Tue, Dec 30, 2014 - Page 1 News List

Missing AirAsia jet sought in Java Sea as relatives wait

AFP, JAKARTA

A relative cries at Juanda International Airport’s crisis center in Surabaya, Indonesia, yesterday during a briefing on missing AirAsia Flight QZ8501.

PHOTO: AFP

International search planes and ships scouring Indonesian waters for a missing AirAsia plane yesterday focused on a patch of oil for possible clues, as a top official warned that the aircraft was likely at the bottom of the sea.

Australia, Singapore and Malaysia joined the Indonesia-led search as relatives waited for news of their loved ones more than a day after Flight QZ8501 disappeared over the Java Sea on Sunday with 162 people on board.

The Airbus A320-200 lost contact en route from Surabaya in Indonesia’s Java Island to Singapore after the crew requested a change of flight plan due to stormy weather, in the third crisis to hit a Malaysian carrier this year.

Indonesian Air Force spokesman Hadi Tjahjanto told reporters that the search was now concentrated on an oil patch spotted off Belitung Island in the Java Sea.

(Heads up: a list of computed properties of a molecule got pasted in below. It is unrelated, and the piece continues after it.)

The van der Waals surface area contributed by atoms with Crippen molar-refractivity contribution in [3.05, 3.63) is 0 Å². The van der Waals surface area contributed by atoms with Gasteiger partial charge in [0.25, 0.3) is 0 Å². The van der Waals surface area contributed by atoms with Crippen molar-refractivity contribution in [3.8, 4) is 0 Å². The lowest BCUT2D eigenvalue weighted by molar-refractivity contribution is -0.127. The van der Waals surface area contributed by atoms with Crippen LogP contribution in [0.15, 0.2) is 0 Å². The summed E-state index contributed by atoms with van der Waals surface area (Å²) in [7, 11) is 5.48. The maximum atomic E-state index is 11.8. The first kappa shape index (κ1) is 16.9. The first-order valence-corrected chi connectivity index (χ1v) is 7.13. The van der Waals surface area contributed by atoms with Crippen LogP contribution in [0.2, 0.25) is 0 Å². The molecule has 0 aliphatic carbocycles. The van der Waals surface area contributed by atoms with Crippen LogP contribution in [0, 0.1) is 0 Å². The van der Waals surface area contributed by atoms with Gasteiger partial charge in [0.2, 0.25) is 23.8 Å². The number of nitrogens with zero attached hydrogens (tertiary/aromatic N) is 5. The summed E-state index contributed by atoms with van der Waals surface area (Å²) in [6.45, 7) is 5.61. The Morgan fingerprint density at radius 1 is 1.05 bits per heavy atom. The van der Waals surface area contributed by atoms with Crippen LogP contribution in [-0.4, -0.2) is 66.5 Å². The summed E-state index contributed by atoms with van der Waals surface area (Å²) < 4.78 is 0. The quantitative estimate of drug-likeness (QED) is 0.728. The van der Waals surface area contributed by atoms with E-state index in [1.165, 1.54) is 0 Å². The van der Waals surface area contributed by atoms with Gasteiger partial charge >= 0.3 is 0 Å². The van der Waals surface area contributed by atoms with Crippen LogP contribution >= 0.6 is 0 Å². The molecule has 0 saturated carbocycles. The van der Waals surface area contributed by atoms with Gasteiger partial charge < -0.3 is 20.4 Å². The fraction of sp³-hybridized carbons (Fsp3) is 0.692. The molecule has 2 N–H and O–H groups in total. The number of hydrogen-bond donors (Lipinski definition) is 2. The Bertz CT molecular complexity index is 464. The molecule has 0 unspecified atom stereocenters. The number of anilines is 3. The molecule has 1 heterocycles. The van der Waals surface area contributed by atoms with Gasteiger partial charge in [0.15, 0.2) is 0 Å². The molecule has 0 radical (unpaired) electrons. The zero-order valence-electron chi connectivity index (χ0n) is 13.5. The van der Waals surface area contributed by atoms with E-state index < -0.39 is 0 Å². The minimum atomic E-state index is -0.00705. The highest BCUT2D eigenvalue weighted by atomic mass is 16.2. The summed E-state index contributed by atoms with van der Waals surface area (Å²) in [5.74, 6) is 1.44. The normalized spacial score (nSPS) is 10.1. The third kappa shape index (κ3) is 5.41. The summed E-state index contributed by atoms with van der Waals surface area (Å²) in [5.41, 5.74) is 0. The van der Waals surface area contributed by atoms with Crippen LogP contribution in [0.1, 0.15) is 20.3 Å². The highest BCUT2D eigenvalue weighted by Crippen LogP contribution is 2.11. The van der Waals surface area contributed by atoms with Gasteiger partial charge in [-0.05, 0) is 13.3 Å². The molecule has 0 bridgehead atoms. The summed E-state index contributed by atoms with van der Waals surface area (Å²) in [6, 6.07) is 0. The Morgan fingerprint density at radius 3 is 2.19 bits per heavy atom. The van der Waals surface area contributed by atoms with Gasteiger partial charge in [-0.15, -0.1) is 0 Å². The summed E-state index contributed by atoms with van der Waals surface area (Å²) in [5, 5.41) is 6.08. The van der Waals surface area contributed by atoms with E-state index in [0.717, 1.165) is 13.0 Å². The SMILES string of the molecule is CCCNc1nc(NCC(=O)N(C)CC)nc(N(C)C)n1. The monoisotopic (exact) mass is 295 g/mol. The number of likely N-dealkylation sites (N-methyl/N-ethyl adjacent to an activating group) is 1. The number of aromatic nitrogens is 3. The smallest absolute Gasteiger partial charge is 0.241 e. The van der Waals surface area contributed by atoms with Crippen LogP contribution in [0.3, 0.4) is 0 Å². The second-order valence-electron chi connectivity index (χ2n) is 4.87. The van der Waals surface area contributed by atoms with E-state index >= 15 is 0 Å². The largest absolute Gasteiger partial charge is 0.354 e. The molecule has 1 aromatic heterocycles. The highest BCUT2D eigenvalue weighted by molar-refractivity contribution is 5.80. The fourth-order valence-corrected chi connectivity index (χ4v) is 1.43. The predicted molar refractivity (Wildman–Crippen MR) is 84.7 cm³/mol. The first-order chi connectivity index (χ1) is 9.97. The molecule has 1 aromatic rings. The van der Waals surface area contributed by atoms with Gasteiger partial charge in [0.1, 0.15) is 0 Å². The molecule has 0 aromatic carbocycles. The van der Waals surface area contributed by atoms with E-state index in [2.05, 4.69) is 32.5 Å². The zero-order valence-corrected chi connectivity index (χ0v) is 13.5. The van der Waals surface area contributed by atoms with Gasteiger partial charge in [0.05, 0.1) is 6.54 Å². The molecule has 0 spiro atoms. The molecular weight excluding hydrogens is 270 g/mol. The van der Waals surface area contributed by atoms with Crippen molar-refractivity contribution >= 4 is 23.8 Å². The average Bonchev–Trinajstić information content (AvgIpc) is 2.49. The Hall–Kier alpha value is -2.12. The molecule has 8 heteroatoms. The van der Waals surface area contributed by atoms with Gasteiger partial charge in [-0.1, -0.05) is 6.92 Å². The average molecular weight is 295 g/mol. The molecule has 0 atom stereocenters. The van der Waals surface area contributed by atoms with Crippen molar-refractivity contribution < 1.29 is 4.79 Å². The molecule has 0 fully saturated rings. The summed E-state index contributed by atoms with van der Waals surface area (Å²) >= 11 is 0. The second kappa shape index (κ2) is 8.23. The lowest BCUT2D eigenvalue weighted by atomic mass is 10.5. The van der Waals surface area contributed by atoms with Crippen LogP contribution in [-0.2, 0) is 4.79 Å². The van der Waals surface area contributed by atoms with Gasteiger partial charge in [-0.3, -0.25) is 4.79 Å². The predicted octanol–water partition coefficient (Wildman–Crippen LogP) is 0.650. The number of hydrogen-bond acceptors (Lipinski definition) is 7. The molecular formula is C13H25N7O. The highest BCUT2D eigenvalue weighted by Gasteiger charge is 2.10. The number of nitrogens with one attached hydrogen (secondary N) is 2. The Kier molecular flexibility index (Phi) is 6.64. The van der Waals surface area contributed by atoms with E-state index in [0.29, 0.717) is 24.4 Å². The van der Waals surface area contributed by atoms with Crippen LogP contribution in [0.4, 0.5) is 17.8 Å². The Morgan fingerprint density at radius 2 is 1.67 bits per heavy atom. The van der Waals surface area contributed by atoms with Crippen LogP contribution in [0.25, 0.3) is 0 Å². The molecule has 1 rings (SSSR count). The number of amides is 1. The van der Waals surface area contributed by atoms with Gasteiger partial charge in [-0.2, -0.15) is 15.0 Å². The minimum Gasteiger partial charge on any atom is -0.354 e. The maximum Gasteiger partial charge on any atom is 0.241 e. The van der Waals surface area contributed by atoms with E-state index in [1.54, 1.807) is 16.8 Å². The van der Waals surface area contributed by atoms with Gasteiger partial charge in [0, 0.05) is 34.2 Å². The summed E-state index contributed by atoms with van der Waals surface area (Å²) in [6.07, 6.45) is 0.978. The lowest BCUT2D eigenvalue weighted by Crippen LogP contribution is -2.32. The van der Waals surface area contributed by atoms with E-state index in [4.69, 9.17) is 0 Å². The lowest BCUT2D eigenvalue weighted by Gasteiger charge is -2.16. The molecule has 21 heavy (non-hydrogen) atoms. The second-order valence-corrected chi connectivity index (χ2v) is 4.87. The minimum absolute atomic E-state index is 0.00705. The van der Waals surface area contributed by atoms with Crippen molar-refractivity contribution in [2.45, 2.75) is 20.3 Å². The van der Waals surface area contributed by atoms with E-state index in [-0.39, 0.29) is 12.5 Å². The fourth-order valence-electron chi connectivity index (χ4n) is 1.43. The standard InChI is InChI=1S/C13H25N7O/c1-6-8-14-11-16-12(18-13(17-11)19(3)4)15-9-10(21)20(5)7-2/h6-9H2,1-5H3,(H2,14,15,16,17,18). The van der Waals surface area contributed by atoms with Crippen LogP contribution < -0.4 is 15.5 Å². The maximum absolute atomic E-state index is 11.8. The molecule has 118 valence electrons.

“We are making sure whether it was avtur [aviation fuel] from the AirAsia plane or from a vessel because that location is a shipping line,” he said.

Indonesian Vice President Jusuf Kalla said an object spotted at sea was not from the plane.

“The government will not give up and is not giving a time limit for the search,” he said.

Indonesian National Search and Rescue Agency (Basarnas) chief Bambang Soelistyo earlier said it was likely that the plane was at the “bottom of the sea.”

The hypothesis is “based on the coordinates given to us and evaluation that the estimated crash position is in the sea,” Bambang Soelistyo told journalists.

Intan, 28, said Indonesia needed overseas help to find the plane that was carrying her brother and his family and friends.

“My hope is Indonesia seeks as much help as possible from other countries. Don’t claim: ‘We have sophisticated technology,’ just ask other countries because they are better equipped,” she said, as Jakarta welcomed offers of help.

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